Columnist advocates to bring GLBT marriage to forefront

Columnist Brandon Baker argues that Pennsylvania lacks a dialogue on GLBT marriage. North, south, east – no matter what direction Pennsylvanians turn their heads, they’re surrounded by the same-sex marriage debate. Everywhere, that is, except

Brandon BakerColumnist Brandon Baker argues that Pennsylvania lacks a dialogue on GLBT marriage.

North, south, east – no matter what direction Pennsylvanians turn their heads, they’re surrounded by the same-sex marriage debate. Everywhere, that is, except Pennsylvania. What’s the deal?

A few weeks ago I attended a meeting of the minds among GLBT student leaders across the state, all of whom were dead-set on creating discussion and pushing progress in a state that, while advancing some issues, remains stagnant on others. The dialogue included points-of-view on safe schools legislation, the ability – or lack thereof – of gay men to donate blood and a focus on preventing further suicides (see: Eric James Borges, most recent gay teen suicide). Certainly, these are all pressing issues that face the GLBT community and require attention, but one conversation amidst it all struck me as a bit odd and frankly, absurd.

That would be the notion that same-sex marriage is a non-issue in the community or, at the very least, less-important of an issue than its innumerable companion conflicts at hand. I’m not here to say that marriage is in fact inherently more important in a practical sense than other GLBT issues, but tactically, there seems to be a general misunderstanding among some of what same-sex marriage actually represents in the GLBT community.

Whether you plan on getting married or plan on being a cat lady for all of eternity, same-sex marriage symbolically embodies the “head of the dragon” in the movement’s fight for equality. Same-sex marriage, it seems, is for better or worse less about the official union of couples, and more about the invaluable role it plays in politics.

Up to this point, the general public has played witness to several noteworthy benchmark achievements in the movement: The repeal of “don’t ask, don’t tell,” President Barack Obama’s call to stop defending the Defense of Marriage Act in courts and a pleasantly surprising surge of support from the public in the past decade for basic but essential GLBT rights.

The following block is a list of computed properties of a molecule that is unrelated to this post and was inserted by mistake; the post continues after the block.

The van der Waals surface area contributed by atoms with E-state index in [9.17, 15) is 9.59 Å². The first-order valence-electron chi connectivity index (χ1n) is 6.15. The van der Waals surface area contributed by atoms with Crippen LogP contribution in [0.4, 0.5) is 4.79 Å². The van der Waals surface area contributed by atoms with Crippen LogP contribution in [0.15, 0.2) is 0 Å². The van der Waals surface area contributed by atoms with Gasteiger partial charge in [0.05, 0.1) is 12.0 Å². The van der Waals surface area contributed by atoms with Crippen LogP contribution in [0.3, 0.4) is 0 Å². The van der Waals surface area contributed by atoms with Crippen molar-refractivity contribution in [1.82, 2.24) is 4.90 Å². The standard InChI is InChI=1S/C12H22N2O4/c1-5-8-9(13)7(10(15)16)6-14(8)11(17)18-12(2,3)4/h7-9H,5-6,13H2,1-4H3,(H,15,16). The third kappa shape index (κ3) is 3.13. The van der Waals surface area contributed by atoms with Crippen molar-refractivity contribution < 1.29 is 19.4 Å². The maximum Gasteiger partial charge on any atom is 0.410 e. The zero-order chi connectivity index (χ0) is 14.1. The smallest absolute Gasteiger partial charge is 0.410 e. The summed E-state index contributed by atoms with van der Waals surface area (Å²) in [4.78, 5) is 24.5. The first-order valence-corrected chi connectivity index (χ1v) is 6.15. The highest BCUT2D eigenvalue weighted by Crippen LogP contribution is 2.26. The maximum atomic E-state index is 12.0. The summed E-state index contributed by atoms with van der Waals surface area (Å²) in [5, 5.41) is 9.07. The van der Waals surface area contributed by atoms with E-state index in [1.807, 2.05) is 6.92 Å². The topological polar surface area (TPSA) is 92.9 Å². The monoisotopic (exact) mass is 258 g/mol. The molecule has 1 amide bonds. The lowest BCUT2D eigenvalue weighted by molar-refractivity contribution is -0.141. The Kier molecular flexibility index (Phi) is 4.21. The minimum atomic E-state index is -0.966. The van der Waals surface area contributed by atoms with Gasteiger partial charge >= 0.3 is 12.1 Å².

And though these have all played their own significant political role, nothing creates a more captivating news headline than the addition of another state in the union legalizing same-sex marriage. Why? Because it demonstrates to the remaining skeptics in America that GLBT people are just that: people.

On the surface, GLBT marriage may not hold the moral weight of saving a gay teenager’s life, but it does serve as a means to an end.

For decades, same-sex marriage has been a carrot held on a stick, with the GLBT community being the able-minded and able-bodied horse that – while successfully jumping high enough to nibble chunks off the end of the carrot – has never been able to completely yank it off of the stick. Marriage somehow manages to represent both the chunks and the whole, acting as the bites against the anti-marriage establishment and simultaneously holding the potential to end the entire movement.

Perhaps, if we were to dive back a few decades and alter the mainstream message of the GLBT movement, this would not be the case. However, as things currently stand, marriage is what the average Joe views as the ultimate achievement for GLBT people. Simply put, if you accomplish marriage rights, the rest of the community’s restrictions will follow in being lifted.

This is why I continue to be baffled by Pennsylvania’s unwillingness to confront the subject of same-sex marriage, as if it’s a Thanksgiving dinner conversation no one wants to have. This becomes especially frustrating as our neighbors to the right push through promising same-sex marriage legislation and our friends below the Mason-Dixon Line introduce legislation carefully crafted to push marriage into the realm of possibility for the first time in a Southern state. New York, of course, needs no explanation. And for the sake of this column, we’ll pretend Ohio doesn’t exist.

Whatever form marriage equality eventually comes in, it has firmly solidified its role as the leading issue in the GLBT activist movement, and – from my standpoint – the sooner this is recognized by all, the sooner the fight for full equality will end. If the community is going to stand behind a message, there is no better one than that which presents the public with the realities of GLBT life: the presentation of two committed individuals with nothing but hopes of a simple and fair shot at tackling life with their loved one.

Brandon Baker can be reached at


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